Herc and the Granites continue their battle within the city full of skeletal warriors. Though severely outnumbered, the heroes steadily cut through the opposition through teamwork and brute force.
Metlar berates Tendril for being unable to capture any energy from the power plant on the surface, all the while using a magma concoction to give life to the bronze Civil War statues the tentacled beast retrieved. Metlar sends D'Compose to the power plant for another try. D'Compose rips out of the ground just before dawn and Dr. Bright is unable to help as D'Compose uses his poison to take out the Redwoods who stand guard. The Inhumanoid tears into the plant and makes off with its generator.
Auger and Liquidator continue rafting down the magma river in their stone-encased Terrascout. After they pass a dimwitted colossus who stands guard, they reach the Elemental Core at the heart of the Earth, a flaring sun-like object with magma tendrils reaching all around into the surrounding crust, and cut their vehicle free. Chained before the core is the captured Magnokor. Our heroes set out to free him, but Metlar appears and snatches them up.
Just before Metlar can crush them, Blackthorne arrives and uses his environmental suit's magnetic rays to paralyze Metlar. He has to keep a constant hold on the Inhumanoid, but starts experimenting with the rays, learning to operate Metlar like a puppet. Blackthorne threatens to squeeze Auger and Liquidator to death unless they pledge allegiance to him.
Unseen by Blackthorne, the two halves of Magnokor work out a way to alternate their polarities and free themselves from the chains. They do so and fly towards Blackthorne. He turns his magnets on them, but then Metlar is free. Blackthorne has to keep shifting his magnets from Metlar to Magnokor, losing more and more ground each time. Auger and Liquidator eventually get free, escaping up a magma tunnel with Magnokor, and Metlar gets his hands on Blackthorne, demanding the "flesh slug" reveal the whereabouts of the Primal Energy. Blackthorne tries to fight back, but his magnets short out, leaving him at the laughing Metlar's mercy. D'Compose arrives with the generator as Blackthorne pledges his allegiance.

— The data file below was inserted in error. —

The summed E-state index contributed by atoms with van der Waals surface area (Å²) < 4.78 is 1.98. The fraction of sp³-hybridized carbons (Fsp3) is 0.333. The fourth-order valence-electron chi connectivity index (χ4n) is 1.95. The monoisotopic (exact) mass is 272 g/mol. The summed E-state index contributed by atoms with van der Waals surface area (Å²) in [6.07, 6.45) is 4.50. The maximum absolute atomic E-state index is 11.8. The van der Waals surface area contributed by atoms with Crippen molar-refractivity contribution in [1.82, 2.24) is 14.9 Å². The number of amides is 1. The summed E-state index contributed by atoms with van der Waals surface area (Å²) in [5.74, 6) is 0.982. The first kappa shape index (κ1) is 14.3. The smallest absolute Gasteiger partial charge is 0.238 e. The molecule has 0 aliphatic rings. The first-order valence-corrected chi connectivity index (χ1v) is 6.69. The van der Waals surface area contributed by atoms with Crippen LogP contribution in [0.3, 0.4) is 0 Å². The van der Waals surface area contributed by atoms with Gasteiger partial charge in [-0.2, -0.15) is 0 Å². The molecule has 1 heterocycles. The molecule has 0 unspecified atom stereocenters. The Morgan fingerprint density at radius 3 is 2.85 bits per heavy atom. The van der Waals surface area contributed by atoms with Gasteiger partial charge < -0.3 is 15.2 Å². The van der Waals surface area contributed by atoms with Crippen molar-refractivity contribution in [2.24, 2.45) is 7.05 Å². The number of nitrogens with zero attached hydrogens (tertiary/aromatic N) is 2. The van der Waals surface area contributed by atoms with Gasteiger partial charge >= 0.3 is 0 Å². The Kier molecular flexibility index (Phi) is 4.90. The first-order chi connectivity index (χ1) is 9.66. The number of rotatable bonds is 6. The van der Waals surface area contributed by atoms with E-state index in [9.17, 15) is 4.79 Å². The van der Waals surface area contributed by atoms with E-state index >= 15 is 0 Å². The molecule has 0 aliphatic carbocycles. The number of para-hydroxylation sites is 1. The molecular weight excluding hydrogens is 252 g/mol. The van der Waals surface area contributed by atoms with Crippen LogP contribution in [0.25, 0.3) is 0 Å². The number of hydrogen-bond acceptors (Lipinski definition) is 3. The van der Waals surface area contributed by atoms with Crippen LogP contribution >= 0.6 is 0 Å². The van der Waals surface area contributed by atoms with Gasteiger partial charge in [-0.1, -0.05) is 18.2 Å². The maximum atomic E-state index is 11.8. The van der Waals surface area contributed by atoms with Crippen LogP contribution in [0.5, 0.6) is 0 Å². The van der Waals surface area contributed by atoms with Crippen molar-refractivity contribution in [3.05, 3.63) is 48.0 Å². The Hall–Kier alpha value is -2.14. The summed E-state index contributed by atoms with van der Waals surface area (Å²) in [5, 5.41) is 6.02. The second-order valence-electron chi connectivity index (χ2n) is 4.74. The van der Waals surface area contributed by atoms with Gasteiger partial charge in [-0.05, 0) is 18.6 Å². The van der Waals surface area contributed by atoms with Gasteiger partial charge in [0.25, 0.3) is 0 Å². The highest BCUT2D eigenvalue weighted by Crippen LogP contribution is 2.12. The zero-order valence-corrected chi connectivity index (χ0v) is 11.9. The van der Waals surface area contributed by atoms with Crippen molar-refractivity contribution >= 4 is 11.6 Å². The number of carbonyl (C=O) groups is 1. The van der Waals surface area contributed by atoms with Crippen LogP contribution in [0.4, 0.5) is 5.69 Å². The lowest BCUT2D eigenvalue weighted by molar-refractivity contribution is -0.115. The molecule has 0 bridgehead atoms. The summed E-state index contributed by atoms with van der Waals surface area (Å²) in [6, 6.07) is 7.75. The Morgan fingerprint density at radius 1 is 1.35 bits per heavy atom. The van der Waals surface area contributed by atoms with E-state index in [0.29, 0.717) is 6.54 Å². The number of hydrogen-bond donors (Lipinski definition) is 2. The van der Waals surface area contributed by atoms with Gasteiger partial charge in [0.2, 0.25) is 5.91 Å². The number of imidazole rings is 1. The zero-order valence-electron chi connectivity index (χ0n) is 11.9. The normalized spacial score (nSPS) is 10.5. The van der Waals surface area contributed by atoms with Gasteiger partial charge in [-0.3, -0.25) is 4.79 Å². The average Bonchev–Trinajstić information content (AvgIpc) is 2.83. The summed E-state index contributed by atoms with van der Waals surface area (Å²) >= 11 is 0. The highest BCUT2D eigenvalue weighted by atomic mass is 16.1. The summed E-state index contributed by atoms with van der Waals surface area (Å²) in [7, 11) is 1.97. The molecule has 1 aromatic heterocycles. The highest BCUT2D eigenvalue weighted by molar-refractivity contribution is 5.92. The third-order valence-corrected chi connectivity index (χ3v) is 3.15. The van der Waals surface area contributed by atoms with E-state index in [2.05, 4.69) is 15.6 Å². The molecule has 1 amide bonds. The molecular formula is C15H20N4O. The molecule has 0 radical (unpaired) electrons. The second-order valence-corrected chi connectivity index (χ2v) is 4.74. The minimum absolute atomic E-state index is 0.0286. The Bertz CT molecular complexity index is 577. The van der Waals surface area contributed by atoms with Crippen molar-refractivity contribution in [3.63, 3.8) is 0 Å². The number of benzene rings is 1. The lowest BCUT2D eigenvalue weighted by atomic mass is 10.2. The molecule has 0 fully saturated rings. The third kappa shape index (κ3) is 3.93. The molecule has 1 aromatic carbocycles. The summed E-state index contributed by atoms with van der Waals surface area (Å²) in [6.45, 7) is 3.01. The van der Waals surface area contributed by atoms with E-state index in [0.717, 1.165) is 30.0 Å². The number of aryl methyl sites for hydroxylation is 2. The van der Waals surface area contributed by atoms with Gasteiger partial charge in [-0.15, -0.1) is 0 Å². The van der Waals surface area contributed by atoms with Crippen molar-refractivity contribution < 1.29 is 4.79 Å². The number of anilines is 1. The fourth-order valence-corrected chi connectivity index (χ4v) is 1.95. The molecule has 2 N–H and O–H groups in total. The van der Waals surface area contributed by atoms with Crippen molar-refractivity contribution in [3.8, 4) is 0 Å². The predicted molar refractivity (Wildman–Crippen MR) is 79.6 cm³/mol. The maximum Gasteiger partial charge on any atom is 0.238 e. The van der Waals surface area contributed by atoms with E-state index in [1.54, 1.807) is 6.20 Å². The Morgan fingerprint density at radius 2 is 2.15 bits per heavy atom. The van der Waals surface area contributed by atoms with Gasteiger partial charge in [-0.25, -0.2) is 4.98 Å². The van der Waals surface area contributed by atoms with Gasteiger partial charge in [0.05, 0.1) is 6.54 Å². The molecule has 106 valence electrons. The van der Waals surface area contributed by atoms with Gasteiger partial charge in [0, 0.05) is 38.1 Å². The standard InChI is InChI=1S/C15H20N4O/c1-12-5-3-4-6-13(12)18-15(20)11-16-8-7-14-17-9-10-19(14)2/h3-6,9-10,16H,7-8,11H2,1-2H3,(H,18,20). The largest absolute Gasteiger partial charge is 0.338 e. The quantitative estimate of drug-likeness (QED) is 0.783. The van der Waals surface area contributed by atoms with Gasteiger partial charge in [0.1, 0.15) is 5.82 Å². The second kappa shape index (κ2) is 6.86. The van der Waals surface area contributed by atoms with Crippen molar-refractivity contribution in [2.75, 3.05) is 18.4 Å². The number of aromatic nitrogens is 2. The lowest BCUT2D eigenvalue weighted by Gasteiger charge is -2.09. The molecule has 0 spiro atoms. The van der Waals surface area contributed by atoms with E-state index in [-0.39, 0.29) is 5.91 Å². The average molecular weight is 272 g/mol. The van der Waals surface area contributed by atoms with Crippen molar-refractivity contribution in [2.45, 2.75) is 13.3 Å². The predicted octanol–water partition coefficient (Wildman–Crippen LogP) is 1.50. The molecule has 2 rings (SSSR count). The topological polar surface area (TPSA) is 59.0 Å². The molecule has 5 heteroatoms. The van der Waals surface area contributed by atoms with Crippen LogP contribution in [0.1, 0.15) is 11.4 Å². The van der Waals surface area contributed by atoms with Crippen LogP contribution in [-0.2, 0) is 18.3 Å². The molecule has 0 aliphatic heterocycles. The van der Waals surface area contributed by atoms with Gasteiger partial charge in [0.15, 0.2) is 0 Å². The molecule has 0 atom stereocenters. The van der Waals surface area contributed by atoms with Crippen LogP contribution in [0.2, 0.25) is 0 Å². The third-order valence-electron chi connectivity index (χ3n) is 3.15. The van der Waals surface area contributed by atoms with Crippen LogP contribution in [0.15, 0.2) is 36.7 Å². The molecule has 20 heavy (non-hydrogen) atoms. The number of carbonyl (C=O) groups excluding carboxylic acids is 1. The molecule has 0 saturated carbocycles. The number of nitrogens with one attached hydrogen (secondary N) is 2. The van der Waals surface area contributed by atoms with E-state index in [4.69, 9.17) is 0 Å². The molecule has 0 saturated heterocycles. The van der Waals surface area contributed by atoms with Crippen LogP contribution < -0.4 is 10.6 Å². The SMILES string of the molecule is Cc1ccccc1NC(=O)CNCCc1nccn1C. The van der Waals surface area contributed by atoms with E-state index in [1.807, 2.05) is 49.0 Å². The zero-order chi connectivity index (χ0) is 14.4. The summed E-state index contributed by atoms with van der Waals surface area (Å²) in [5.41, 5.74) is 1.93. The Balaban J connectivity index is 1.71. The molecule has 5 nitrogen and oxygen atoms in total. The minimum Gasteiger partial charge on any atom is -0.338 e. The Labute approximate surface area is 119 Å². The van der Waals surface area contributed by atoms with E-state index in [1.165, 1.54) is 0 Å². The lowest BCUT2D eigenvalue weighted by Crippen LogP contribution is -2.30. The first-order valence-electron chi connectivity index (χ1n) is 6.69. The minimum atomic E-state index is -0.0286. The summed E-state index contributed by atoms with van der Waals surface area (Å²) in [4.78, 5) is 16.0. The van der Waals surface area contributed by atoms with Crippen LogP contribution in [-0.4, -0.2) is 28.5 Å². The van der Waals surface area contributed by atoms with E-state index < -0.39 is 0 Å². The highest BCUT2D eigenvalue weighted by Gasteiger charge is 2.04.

Herc and the Granites work their way up a massive stone staircase when they're suddenly attacked by the D'Composed Sandra. During the battle, she cries out for help, appealing to Herc's humanity, but it's a trick, leaving him captured and trapped in her ribcage/prison. While she's distracted by the Granites, Herc uses his grappling hook to drag D'Sandra towards a pillar. She attacks the pillar, trying to free the hook, but instead triggers a cave in. Sunlight floods the chamber, curing Sandra, and she reverts back to her human form.
On the surface, Dr. Bright is investigating the Civil War memorial, where the statues are once again in place as if they'd never been taken. They suddenly come to life and attack. Bright and the Redwoods fight through them, and the Yanks and Confederates are eventually distracted as they start to fight one another.
Herc and Sandra supervise the rebuilding of the collapsed Earth Corps HQ, assisted by Redwoods and Granites. Auger and Liquidator arrive with Magnokor. The vibrations from their truck cause the building to collapse again.
At a military base in the northern wastes of Russia, words starts to spread about unusual tremors. Tendril suddenly arrives, smashing through subs, battleships, and planes. Metlar storms the base with an army of living stone statues. D'Compose tears into the barracks, turning soldier after soldier into a zombie legion.
Metlar: "Now you will tell me WHERE YOU KEEP YOUR PRIMAL ENERGY!!!"